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Learning To Ride
(Squeezing both levers gets you out of trouble)

By: James R. Davis



You will never forget that first ride. After hours of anticipation, much preparation, familiarization with what seemed like hundreds of controls and some 'uncertainty' (read: self-doubt), you suddenly found yourself straddling a motorcycle with its engine running, about to shift into first gear for the first time.

No matter how big or small the engine is, and no matter how well prepared you are from a theory of operation and the wearing of protective apparel points of view, you KNOW something could go wrong and you wonder if you are making the biggest mistake of your life.

It is probable that someone has given you a lot of advice about what kinds of things to expect today and what you should do to stay out of trouble. But a ton of advice can be confusing and right now you are concentrating as hard as you can on what immediately concerns you: holding both the clutch and front brake levers (probably too tightly), balancing the bike on its wheels, the sound of the engine, and (your) breathing.

It's time. You, once again, insure that both the front brake and clutch levers are being held firmly, and probably even confirm (for the fifth time) that the green neutral light is still on. A little more timidly than you expect, you press the gear shift lever down into first gear.

CLUNK! Your heart misses a beat and your adrenaline level climbs. 'Something' was anticipated by you, but the 'clunk' is not 'exactly' what you expected. Once again you check that your hands are holding those levers securely.

WAIT! I want you to REALLY understand the importance of that last check of the levers. Your engine is running, your bike is in first gear, but because both levers are being utilized YOU ARE NOT IN TROUBLE! The front brake lever is insuring that you are stopped, no matter what the condition of the clutch and engine, and your clutch is insuring that you are not applying power to the rear wheel, no matter what the speed of your engine is or the status of your brakes. You have intellectualized these facts up until this point, but now it is absolutely necessary that you BELIEVE them. That final check proved it to you.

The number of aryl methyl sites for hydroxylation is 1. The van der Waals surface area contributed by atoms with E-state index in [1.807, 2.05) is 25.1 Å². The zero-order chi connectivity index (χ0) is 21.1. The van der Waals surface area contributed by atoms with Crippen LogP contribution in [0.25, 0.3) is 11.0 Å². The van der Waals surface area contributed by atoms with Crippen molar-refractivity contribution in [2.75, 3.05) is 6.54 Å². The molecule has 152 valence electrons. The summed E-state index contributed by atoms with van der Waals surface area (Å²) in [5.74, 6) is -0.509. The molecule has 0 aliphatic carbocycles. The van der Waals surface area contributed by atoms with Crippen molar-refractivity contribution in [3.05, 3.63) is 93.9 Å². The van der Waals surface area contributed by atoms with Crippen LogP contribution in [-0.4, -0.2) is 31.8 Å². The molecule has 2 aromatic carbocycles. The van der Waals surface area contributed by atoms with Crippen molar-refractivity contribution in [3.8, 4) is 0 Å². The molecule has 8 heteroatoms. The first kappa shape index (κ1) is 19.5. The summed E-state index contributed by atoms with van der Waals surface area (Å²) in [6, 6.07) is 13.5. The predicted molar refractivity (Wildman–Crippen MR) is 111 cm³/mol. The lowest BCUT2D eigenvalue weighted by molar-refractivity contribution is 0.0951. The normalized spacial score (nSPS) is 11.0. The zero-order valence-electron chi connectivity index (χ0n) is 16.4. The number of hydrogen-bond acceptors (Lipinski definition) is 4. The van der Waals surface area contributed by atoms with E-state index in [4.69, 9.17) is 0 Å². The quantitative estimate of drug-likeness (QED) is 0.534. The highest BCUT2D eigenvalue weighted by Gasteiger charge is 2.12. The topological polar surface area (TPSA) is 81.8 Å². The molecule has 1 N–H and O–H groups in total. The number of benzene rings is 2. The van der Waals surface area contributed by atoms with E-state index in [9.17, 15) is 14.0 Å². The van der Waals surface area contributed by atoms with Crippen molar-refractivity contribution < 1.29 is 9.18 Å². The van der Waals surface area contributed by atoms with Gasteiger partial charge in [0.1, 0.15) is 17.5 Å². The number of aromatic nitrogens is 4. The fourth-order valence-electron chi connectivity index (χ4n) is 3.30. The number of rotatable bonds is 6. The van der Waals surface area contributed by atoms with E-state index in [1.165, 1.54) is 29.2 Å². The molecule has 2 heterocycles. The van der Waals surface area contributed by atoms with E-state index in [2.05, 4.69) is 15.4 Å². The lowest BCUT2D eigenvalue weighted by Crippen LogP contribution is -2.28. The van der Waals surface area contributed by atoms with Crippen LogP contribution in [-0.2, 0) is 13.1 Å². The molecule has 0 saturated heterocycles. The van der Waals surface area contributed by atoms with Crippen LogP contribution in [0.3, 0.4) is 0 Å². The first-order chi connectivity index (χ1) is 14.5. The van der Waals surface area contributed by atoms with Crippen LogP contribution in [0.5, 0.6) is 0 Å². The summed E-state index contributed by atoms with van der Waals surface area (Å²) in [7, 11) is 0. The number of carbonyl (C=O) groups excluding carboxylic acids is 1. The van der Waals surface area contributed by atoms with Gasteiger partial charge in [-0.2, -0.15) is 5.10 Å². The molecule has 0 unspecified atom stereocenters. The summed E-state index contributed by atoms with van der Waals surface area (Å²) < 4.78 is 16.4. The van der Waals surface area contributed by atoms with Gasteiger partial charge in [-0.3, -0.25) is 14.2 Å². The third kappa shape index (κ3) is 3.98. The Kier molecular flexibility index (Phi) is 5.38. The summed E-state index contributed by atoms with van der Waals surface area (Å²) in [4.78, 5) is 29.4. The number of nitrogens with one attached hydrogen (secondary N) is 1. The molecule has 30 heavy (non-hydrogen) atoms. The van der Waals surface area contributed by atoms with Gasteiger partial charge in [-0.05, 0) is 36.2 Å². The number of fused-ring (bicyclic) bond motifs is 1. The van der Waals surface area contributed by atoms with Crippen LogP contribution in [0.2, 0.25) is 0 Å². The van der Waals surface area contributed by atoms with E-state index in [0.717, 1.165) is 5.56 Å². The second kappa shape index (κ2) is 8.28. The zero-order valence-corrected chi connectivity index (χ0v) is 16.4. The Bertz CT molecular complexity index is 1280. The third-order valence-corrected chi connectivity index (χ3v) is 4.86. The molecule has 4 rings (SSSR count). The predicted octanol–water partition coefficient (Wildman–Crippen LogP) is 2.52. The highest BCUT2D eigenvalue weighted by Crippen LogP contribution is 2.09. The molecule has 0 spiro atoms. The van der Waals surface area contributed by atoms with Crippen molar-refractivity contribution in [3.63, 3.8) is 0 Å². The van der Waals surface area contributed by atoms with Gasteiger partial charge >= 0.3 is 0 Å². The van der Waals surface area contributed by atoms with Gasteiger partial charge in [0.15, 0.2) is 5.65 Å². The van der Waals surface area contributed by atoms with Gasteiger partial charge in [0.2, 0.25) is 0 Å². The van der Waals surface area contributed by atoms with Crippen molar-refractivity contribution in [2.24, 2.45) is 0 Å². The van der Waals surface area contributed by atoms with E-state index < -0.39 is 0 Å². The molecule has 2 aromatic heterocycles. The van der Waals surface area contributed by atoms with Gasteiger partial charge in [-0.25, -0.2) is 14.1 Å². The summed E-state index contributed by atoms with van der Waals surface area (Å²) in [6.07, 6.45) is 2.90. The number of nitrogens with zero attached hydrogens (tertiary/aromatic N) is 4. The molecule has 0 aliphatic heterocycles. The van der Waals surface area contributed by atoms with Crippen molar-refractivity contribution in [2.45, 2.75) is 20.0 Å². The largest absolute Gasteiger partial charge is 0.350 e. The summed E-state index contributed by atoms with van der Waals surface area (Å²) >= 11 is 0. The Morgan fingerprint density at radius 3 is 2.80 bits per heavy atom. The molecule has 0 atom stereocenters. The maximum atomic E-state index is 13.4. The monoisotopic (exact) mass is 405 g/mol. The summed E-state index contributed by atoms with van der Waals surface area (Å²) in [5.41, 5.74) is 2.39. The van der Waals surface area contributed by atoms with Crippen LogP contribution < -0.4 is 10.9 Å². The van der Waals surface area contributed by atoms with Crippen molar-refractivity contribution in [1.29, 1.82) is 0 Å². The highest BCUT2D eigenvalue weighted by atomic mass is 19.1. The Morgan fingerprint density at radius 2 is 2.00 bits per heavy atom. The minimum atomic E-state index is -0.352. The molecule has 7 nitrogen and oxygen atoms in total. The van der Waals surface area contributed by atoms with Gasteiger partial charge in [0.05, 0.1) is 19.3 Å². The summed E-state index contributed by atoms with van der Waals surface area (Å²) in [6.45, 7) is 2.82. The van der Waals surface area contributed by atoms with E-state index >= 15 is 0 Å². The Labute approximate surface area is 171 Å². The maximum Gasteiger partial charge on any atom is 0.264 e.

• No matter what, if you get into trouble you can get out of it by simply squeezing both levers!

I have seen far too many students in various MSF classes pop their clutches and struggle with getting their bikes back under control. Similarly, I have seen too many of them freeze at their controls following a jumpy accelerator roll-on. In both cases, if they totally believed that no matter what, squeezing both levers would get them out of trouble, they would have recovered from their control problems quickly and safely.

Sure, if all they do is squeeze both levers they may end up falling down. If they happened to be in a curve when they got into trouble, they should have straightened the bike up before using the brake. So? These are total newbies I'm talking about. They lack experience that would smooth out their use of the clutch and brake levers. They are probably moving at about 10 MPH when they get into trouble. They are probably moving in a straight line.

All I'm trying to say here is that they must know that THEY HAVE THE ABILITY TO GET OUT OF TROUBLE by simply squeezing both levers. With more experience there are lots more things they can do, but as newbies, they could do far worse than squeezing the levers, but not much better.

Copyright © 1992 - 2018 by The Master Strategy Group, all rights reserved.
http://www.msgroup.org

(James R. Davis is a recognized expert witness in the fields of Motorcycle Safety/Dynamics.)

     
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